September 24, 2021

Today a simple template, but quite powerful if you extend it to your needs. I mentioned this example briefly in my “Create a task” action reference article, but I want to expand on the idea and the strategy that can be used. So here’s how to receive an email and add it to Planner using Power Automate.

Where do we save time?

We want to react to emails that arrive and automate creating tasks, assigning people, and archiving the email. This way, you’ll save time by removing the following actions:

  1. First, read the email and check if it fits the rules to create a task.
  2. Then, create a new planner task.
  3. Copy the values to the planner task
  4. Assign to the people in the email
  5. Add tags to the task based on the rules
  6. Archive the email in the folder.

It’s a lot of tiny tasks that add up over time. With this template, you don’t have to do any, so we can automatically receive an email and add it to Planner.

The Template

We will start with the “When a new email arrives” trigger. We’ll leave it as is, but you should look at the parameters if they need to be changed to fit your rules.

We only want to get emails containing that string in the subject, but your filters may change.

Get and check the emails.

Now that we have a trigger, let’s check the people that are in the TO field. To do it, we’ll use the length function in a” Condition” action.

length(triggerOutputs()?['body/toRecipients'])

Since the toRecipients contains a string and not an email; we need to break it into an array of emails using the split function.

split(triggerOutputs()?['body/toRecipients'],';')

You can use a ”Compose” action since we’ll only need an array to check and add to the list of emails.

If they exist, we’ll check if they exist in our organization.

We’re doing a bunch of stuff here. First, we’re using an ”Apply to Each” action to check all values that the split function returns inside the compose action. After that, we’re using a ”Condition” action to check if the array doesn’t contain the email. If it doesn’t, we can use the “Append to Array Variable” action to get the values in the array.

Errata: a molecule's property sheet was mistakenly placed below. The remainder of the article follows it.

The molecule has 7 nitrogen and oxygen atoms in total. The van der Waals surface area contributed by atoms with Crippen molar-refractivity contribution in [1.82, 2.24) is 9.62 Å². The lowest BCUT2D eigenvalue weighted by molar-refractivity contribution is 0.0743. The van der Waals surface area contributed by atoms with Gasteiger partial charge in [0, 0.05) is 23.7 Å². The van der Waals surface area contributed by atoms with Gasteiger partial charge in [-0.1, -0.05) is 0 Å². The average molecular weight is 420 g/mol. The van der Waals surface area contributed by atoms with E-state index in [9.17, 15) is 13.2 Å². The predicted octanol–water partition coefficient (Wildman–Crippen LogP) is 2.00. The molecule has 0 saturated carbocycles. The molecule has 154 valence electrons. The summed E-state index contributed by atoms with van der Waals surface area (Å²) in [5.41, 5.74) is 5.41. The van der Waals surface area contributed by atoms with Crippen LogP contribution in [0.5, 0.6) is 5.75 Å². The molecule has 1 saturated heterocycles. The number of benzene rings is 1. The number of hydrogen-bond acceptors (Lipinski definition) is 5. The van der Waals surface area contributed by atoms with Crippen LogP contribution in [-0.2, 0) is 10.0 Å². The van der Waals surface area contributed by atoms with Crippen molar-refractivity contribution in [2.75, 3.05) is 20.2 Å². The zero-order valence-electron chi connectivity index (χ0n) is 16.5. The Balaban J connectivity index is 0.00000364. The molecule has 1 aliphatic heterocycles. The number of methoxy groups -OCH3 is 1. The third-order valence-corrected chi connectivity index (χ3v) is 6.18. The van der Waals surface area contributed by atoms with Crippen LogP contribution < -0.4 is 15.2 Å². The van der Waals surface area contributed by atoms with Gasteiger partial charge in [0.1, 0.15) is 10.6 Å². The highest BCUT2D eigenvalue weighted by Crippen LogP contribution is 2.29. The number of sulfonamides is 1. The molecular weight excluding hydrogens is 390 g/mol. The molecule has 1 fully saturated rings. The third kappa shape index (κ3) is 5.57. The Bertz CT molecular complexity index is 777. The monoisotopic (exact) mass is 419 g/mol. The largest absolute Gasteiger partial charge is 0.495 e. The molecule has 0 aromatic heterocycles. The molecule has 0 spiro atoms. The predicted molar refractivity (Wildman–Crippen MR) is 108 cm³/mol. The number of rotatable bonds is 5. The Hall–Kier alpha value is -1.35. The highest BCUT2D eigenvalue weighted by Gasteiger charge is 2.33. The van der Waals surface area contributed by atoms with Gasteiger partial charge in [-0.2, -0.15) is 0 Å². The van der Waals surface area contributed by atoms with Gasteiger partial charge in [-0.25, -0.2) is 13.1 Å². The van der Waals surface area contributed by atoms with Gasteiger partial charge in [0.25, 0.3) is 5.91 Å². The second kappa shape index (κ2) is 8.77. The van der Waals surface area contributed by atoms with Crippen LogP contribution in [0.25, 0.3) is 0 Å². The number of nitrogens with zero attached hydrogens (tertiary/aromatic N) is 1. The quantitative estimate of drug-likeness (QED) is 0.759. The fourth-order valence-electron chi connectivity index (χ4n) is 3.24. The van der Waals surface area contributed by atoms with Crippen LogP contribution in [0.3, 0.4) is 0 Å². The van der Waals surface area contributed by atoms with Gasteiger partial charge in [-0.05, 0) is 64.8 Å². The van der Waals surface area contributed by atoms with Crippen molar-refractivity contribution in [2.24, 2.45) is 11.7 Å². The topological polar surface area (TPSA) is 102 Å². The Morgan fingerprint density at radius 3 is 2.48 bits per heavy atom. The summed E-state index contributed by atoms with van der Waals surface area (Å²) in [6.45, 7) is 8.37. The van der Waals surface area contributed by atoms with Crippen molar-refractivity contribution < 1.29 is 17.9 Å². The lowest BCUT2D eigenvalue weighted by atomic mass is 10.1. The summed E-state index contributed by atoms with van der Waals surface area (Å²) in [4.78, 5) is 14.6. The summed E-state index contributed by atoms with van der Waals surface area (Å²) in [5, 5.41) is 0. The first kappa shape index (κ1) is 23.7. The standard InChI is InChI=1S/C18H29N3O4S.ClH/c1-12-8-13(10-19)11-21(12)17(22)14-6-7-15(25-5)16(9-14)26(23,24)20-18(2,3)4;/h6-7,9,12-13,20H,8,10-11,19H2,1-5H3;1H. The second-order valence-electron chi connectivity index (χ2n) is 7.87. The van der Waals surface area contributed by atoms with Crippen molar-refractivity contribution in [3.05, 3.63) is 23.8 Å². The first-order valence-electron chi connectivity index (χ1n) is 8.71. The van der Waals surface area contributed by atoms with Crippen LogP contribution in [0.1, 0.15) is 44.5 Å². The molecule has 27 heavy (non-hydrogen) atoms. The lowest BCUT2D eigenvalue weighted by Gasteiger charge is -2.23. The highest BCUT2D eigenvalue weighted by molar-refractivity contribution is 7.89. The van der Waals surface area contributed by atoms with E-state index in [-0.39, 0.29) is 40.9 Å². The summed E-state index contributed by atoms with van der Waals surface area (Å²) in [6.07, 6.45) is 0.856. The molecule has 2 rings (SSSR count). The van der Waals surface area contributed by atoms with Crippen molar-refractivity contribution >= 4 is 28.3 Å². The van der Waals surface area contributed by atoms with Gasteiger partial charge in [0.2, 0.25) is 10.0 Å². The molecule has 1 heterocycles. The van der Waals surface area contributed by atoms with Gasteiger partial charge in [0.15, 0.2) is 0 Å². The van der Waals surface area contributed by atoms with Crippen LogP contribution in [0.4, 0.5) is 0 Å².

There’s one point that I want to explain a bit more and that’s the “Get user profile” action. The action will return an error if it can’t find the person in the organization. Since any mail can be inserted we’re checking if it fails and if it does ignore it. After that, we need a second “Compose” action so that, regardless if we have an error or not the “Apply to Each” action will continue. Otherwise, we’ll go into the right branch but since there was an error the Flow will fail regardless. 

Please notice that we’re using the item function to both checks and add to the array. Please check the item function reference for more details on why we’re doing this.

If you want to add the CC

You can extend this template to get the CC emails as well. Your need to copy and paste the “Check if I have any value in the TO field” to do the same action if you want to do it. Please note that the trigger will only return the CC field when CC values are in the email. So you need to check if the cc field exists before making the comparison; otherwise, your Flow will fail.

Add the task

Now that we have everything ready, let’s add the task with:

  1. The subject of the email as the title without changing it
  2. The body of the email is the description, but first, we’ll convert the HTML into text using the “HTML to Text” action.
  3. Add the people as assigned.

We have to use 3 actions to do add all elements to the task:

  1. “Create a task” action to set the title and the bucket.
  2. “Update task” action to set the assigned users.
  3. “Update task details” action to set the description.

To get the email is easy. We only need to use the join function with the semi-colon as the separator:

join(variables('PEOPLE_TO_CHECK'),';')

Final thoughts

I like this template a lot because I can showcase a lot of functions and actions. Also, I like that we can receive an email and add it to Planner automatically, without having to do any time-consuming and boring tasks while saving a ton of time in the long run.
Finally, I left you a link for each, and the template is fully commented so that you can learn a bit from it.

Have a suggestion of your own or disagree with something I said? Leave a comment or interact on Twitter and be sure to check out other Power Automate-related articles here.

Photo by Volodymyr Hryshchenko on Unsplash

Manuel Gomes

I'm a Project Manager with experience in large projects and companies. I've worked in the past for companies like Bayer, Sybase (now SAP) and I'm currently working for Pestana Hotel Group.

View all posts by Manuel Gomes →

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